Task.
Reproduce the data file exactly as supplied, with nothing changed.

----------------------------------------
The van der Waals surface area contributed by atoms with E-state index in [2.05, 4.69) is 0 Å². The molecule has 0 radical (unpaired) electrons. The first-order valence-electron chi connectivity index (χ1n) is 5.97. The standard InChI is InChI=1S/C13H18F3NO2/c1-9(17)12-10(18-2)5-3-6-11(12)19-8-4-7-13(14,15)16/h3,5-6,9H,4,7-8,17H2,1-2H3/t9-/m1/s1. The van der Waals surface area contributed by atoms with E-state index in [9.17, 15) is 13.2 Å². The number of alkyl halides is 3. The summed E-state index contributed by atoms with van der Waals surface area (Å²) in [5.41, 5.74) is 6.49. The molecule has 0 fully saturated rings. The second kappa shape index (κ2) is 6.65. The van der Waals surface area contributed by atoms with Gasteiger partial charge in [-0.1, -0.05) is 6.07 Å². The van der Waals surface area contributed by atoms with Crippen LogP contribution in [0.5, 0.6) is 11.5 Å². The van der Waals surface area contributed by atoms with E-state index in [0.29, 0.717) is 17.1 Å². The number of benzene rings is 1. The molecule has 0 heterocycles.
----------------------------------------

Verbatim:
The van der Waals surface area contributed by atoms with E-state index in [2.05, 4.69) is 0 Å². The molecule has 0 radical (unpaired) electrons. The first-order valence-electron chi connectivity index (χ1n) is 5.97. The standard InChI is InChI=1S/C13H18F3NO2/c1-9(17)12-10(18-2)5-3-6-11(12)19-8-4-7-13(14,15)16/h3,5-6,9H,4,7-8,17H2,1-2H3/t9-/m1/s1. The van der Waals surface area contributed by atoms with E-state index in [9.17, 15) is 13.2 Å². The number of alkyl halides is 3. The summed E-state index contributed by atoms with van der Waals surface area (Å²) in [5.41, 5.74) is 6.49. The molecule has 0 fully saturated rings. The second kappa shape index (κ2) is 6.65. The van der Waals surface area contributed by atoms with Gasteiger partial charge in [-0.1, -0.05) is 6.07 Å². The van der Waals surface area contributed by atoms with Crippen LogP contribution in [0.5, 0.6) is 11.5 Å². The van der Waals surface area contributed by atoms with E-state index in [0.29, 0.717) is 17.1 Å². The number of benzene rings is 1. The molecule has 0 heterocycles.